The Intelligence Production Cycle
The Division of Intelligence applies the intelligence cycle to accomplish the tasks that fall under the Division's responsibilities. The intelligence cycle, as it pertains to criminal intelligence, is the process of developing raw information into finished intelligence for consumers, including policymakers, law enforcement executives, investigators, and patrol officers. These consumers then use this finished intelligence for decision making and action. Intelligence may be used, for example, to further an ongoing investigation, or to plan the allocation of resources.
1. Planning and Direction
Processing and collation involves conversion of raw information into a form usable by analysts. This is accomplished
through information management. Information management is the indexing, sorting, and organizing of raw data into
files so that the information can be rapidly retrieved. For example, the processing step includes entry of data
into a computer, reduction of data, collation of paper files, and other forms of information management. Effective
processing and collation requires an understanding of the consumers' needs, the types of information that are being
processed, the collection plan, and the analytic strategy.
Analysis and production is the conversion of basic information from all sources into finished intelligence. It includes integrating, evaluating, and analyzing all available data--which is often fragmentary and even contradictory--and preparing intelligence products. In short, analysis gives additional meaning to the raw information. Analysts, who are subject-matter specialists, consider the information's reliability, validity, timeliness, and relevance. They integrate data into a coherent whole, put the evaluated information in context, and produce finished intelligence that includes assessments of events and judgments about the implications of the information for consumers.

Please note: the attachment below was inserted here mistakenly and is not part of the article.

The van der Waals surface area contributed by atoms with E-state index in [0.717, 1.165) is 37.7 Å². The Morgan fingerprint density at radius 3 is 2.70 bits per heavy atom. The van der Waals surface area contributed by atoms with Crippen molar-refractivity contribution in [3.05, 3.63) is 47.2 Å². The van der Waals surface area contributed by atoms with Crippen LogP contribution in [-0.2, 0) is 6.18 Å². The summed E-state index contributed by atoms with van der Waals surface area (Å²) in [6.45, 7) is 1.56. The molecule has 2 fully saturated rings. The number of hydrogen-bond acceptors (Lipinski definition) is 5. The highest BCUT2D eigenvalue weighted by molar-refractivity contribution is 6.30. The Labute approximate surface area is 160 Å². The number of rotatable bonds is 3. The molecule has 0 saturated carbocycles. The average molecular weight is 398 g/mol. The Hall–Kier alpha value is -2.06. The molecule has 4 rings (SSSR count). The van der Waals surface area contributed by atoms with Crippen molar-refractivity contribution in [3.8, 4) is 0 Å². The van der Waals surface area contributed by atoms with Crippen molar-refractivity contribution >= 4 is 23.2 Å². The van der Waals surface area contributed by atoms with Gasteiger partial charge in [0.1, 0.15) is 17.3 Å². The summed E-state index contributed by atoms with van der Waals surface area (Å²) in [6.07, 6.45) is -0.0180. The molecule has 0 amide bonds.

Intelligence and analysis units may devote their resources to producing strategic intelligence for policymakers and executives, providing operational intelligence to continuing investigations, or making available tactical intelligence for an immediate law enforcement need. These important functions are performed by monitoring current crime and non-crime events, warning decision makers about actual and potential threats to public safety and order, and forecasting developments in the area of criminal activity.
Intelligence and analysis units may produce numerous written reports, which may be brief - one page or less--or
lengthy studies. They may involve current intelligence, which is of immediate importance, or long-range assessments.
The last step, which logically feeds into the first, is the distribution of the finished intelligence to the consumers -- the same consumers whose needs initiated the intelligence requirements. These recipients of finished intelligence then make decisions or take action based on the intelligence that has been provided. This step should also include an opportunity for feedback, to assess the value of the intelligence that has been provided. The decisions, actions, and feedback may lead to the levying of more information requirements, thus triggering the intelligence cycle once again.
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